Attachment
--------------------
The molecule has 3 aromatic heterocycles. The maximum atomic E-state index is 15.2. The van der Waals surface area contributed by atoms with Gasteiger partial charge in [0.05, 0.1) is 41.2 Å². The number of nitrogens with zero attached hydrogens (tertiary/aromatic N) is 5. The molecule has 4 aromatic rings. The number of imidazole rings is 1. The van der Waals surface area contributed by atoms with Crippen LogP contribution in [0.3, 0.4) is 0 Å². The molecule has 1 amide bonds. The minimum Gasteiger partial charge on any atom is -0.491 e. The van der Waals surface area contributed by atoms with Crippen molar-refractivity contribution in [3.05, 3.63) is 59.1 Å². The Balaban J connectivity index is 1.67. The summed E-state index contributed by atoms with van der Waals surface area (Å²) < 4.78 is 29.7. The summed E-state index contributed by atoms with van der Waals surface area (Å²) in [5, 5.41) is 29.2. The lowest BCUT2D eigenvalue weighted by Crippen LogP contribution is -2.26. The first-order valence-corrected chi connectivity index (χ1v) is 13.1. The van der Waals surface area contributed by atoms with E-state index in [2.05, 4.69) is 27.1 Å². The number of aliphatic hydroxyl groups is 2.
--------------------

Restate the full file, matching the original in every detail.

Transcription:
The molecule has 3 aromatic heterocycles. The maximum atomic E-state index is 15.2. The van der Waals surface area contributed by atoms with Gasteiger partial charge in [0.05, 0.1) is 41.2 Å². The number of nitrogens with zero attached hydrogens (tertiary/aromatic N) is 5. The molecule has 4 aromatic rings. The number of imidazole rings is 1. The van der Waals surface area contributed by atoms with Crippen LogP contribution in [0.3, 0.4) is 0 Å². The molecule has 1 amide bonds. The minimum Gasteiger partial charge on any atom is -0.491 e. The van der Waals surface area contributed by atoms with Crippen molar-refractivity contribution in [3.05, 3.63) is 59.1 Å². The Balaban J connectivity index is 1.67. The summed E-state index contributed by atoms with van der Waals surface area (Å²) < 4.78 is 29.7. The summed E-state index contributed by atoms with van der Waals surface area (Å²) in [5, 5.41) is 29.2. The lowest BCUT2D eigenvalue weighted by Crippen LogP contribution is -2.26. The first-order valence-corrected chi connectivity index (χ1v) is 13.1. The van der Waals surface area contributed by atoms with E-state index in [2.05, 4.69) is 27.1 Å². The number of aliphatic hydroxyl groups is 2.